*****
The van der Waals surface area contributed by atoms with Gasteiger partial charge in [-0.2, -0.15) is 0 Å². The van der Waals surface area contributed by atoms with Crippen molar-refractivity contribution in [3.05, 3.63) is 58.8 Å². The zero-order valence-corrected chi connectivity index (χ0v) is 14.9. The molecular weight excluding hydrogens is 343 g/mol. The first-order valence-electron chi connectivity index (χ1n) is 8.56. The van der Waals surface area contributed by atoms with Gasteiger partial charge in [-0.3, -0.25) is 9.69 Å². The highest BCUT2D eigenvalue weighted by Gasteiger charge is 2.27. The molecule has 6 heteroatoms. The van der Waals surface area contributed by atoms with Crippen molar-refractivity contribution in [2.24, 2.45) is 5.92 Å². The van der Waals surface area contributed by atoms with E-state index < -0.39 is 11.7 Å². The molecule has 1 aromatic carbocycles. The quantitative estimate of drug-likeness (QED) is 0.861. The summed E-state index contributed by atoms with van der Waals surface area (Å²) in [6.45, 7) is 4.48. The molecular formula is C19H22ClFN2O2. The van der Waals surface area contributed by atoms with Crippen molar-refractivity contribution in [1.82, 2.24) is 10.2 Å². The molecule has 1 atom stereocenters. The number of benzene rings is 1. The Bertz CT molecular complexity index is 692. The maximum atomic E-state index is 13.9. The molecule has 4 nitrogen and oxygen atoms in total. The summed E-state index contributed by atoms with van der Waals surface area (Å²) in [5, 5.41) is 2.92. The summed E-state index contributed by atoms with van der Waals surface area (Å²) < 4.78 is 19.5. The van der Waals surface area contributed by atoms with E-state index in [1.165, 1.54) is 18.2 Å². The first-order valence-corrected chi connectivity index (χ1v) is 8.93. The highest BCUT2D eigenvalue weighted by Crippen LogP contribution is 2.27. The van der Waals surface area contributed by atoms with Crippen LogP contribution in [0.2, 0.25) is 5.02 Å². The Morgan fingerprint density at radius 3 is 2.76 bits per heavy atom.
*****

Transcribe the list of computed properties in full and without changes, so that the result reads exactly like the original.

The van der Waals surface area contributed by atoms with Gasteiger partial charge in [-0.2, -0.15) is 0 Å². The van der Waals surface area contributed by atoms with Crippen molar-refractivity contribution in [3.05, 3.63) is 58.8 Å². The zero-order valence-corrected chi connectivity index (χ0v) is 14.9. The molecular weight excluding hydrogens is 343 g/mol. The first-order valence-electron chi connectivity index (χ1n) is 8.56. The van der Waals surface area contributed by atoms with Gasteiger partial charge in [-0.3, -0.25) is 9.69 Å². The highest BCUT2D eigenvalue weighted by Gasteiger charge is 2.27. The molecule has 6 heteroatoms. The van der Waals surface area contributed by atoms with Crippen molar-refractivity contribution in [2.24, 2.45) is 5.92 Å². The van der Waals surface area contributed by atoms with E-state index < -0.39 is 11.7 Å². The molecule has 1 aromatic carbocycles. The quantitative estimate of drug-likeness (QED) is 0.861. The summed E-state index contributed by atoms with van der Waals surface area (Å²) in [6.45, 7) is 4.48. The molecular formula is C19H22ClFN2O2. The van der Waals surface area contributed by atoms with Crippen molar-refractivity contribution in [1.82, 2.24) is 10.2 Å². The molecule has 1 atom stereocenters. The number of benzene rings is 1. The Bertz CT molecular complexity index is 692. The maximum atomic E-state index is 13.9. The molecule has 4 nitrogen and oxygen atoms in total. The summed E-state index contributed by atoms with van der Waals surface area (Å²) in [5, 5.41) is 2.92. The summed E-state index contributed by atoms with van der Waals surface area (Å²) < 4.78 is 19.5. The van der Waals surface area contributed by atoms with E-state index in [1.165, 1.54) is 18.2 Å². The first-order valence-corrected chi connectivity index (χ1v) is 8.93. The highest BCUT2D eigenvalue weighted by Crippen LogP contribution is 2.27. The van der Waals surface area contributed by atoms with Crippen LogP contribution in [0.2, 0.25) is 5.02 Å². The Morgan fingerprint density at radius 3 is 2.76 bits per heavy atom.